Golden Retriever vs. Labrador Retriever: Which Dog Breed Should You Get

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Golden Retriever vs Labrador

Two of the most popular dog breeds in the United States, the Golden Retriever and the Labrador Retriever, are often compared.

Both Goldens and Labs have a lot in common. Not only are they both intelligent, friendly, and good with children, but they also look very similar, and there’s probably a time when you scroll through your social media feed and see a picture of a dog that you can’t tell is a Golden or Lab. In fact, many people often ask if the Golden Retriever is a Labrador.

So, what’s the difference between these breeds? And more importantly, which one should you get? This article will compare the two side-by-side, so you can make a more informed decision about which one is right for you.

BREED COMPARISON
Golden Retriever Labrador Retriever
Weight 55 to 75 pounds 55 to 80 pounds
Height 21 to 24 inches 21.5 to 24.5 inches
Size Medium-sized dogs Medium-sized dogs
Temperament Gentle, Friendly, Intelligent Outgoing, Friendly, Intelligent
Trainability 5.0 out of 5.0 stars 5.0 out of 5.0 stars
Energy Level 4.0 out of 5.0 stars 5.0 out of 5.0 stars
Life Expectancy 10-12 years 11-13 years
Shedding Moderate Moderate
Hypo­allergenic No No
Puppy Costs $1,000 to $4,000 $1,000 to $2,500
Suitable For Golden Retrievers are suitable for people looking for an active and friendly companion. They have a lot of energy, love being outdoors, and enjoy spending time with their families. They are also intelligent, loving, and gentle, making them great for families with young kids. Labrador Retrievers are also an excellent choice for families and individuals looking for an active, friendly companion. They, too, have a lot of energy and love being outdoors. But they are more energetic than Golden Retrievers and have an outgoing personality, which is better suited for someone who lives an active lifestyle.

Breed History & Origin

The Golden Retriever is a Scottish breed originally bred as gun dogs to retrieve waterfowl during hunting expeditions. They were developed in the 19th century by Lord Tweedmouth from a cross between a yellow Wavy-Coated Retriever and a Tweed Water Spaniel. Recognized by the AKC in 1925, the Golden Retriever is one of America’s favorite dog breeds.

The Labrador Retriever is a Canadian breed developed in the 1500s and is a cross between small water dogs and Newfoundlands. Initially bred to help fishermen haul nets and retrieve fish from the cold waters, they were brought to England in the early 1800s and became popular with the hunters. The Lab was recognized by the AKC in 1917 and ranked first in popularity in the United States since 1991, making a record-breaking run as the most popular breed for over three decades.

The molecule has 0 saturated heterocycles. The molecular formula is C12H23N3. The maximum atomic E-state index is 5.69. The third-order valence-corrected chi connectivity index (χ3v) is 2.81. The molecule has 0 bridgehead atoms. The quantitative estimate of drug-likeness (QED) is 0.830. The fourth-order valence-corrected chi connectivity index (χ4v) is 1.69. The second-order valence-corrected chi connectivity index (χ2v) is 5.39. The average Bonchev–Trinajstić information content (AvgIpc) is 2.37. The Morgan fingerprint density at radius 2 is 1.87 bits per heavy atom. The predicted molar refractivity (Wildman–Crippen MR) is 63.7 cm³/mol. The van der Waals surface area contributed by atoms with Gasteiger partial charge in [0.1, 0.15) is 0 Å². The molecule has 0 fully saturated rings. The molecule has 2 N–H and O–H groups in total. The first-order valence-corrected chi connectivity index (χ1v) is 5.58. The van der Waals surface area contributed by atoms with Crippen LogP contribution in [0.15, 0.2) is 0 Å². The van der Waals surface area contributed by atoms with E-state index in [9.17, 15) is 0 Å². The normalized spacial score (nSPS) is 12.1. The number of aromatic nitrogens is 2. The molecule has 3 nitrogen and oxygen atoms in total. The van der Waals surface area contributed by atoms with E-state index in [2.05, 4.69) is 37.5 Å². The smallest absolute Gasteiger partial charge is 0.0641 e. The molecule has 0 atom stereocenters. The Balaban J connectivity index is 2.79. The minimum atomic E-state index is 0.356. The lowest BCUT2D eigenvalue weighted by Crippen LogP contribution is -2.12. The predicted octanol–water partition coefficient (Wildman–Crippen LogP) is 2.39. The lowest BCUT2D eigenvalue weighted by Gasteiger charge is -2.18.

Appearance

Golden Retrievers and Labrador Retrievers look very similar. They are both medium-sized dog breeds, with the Lab slightly larger and heavier than the Golden. The Lab stands at 21.5 to 24.5 inches tall and weighs 55 to 80 pounds, while the Golden Retriever is 21 to 24 inches tall and weighs 55 to 75 pounds.

The most notable difference in appearance between these two breeds is their coat. The Labrador Retriever has a short, dense, water-resistant double coat available in three colors: black, chocolate, and yellow. You may also find silver, red, and white Labs, but the AKC does not recognize them.

The Golden Retriever, in contrast, has a long, water-repellent double coat. And they look softer and fluffier than Labs and can come in standard classic gold, cream, light golden, dark golden, and red.

Another obvious difference between these two breeds is their tails. The Labrador Retriever has a thick, pointy, rounded tail that is often described as an “otter tail” because it is similar to that of otters’. On the other hand, the Golden Retriever has a fluffy, feathery tail and is often carried merrily over their backs.

Temperament

There’s a reason the Golden Retriever and the Labrador Retriever are among the most popular dog breeds in the United States. Both are gentle, loving dogs that make great family pets. They are good with children and get along well with people and other pets. There is only very little difference when comparing the temperament of these two breeds.

The Golden Retriever is slightly more laid-back and easy-going than the Lab. They are less active and have an overall calmer demeanor. They love to stick to their family, whether going on walks or just cuddling on the couch. That doesn’t mean they don’t need exercise, though. They still need plenty to stay happy and healthy, including daily walks and additional playtime in the yard or at the park.

Labrador Retrievers are known for being eager, enthusiastic dogs with lots of energy. They are more outgoing and more active than their Golden cousins and will require more exercise every day. While they are also kind and friendly dogs, they aren’t as patient and are more rambunctious.

Exercise Needs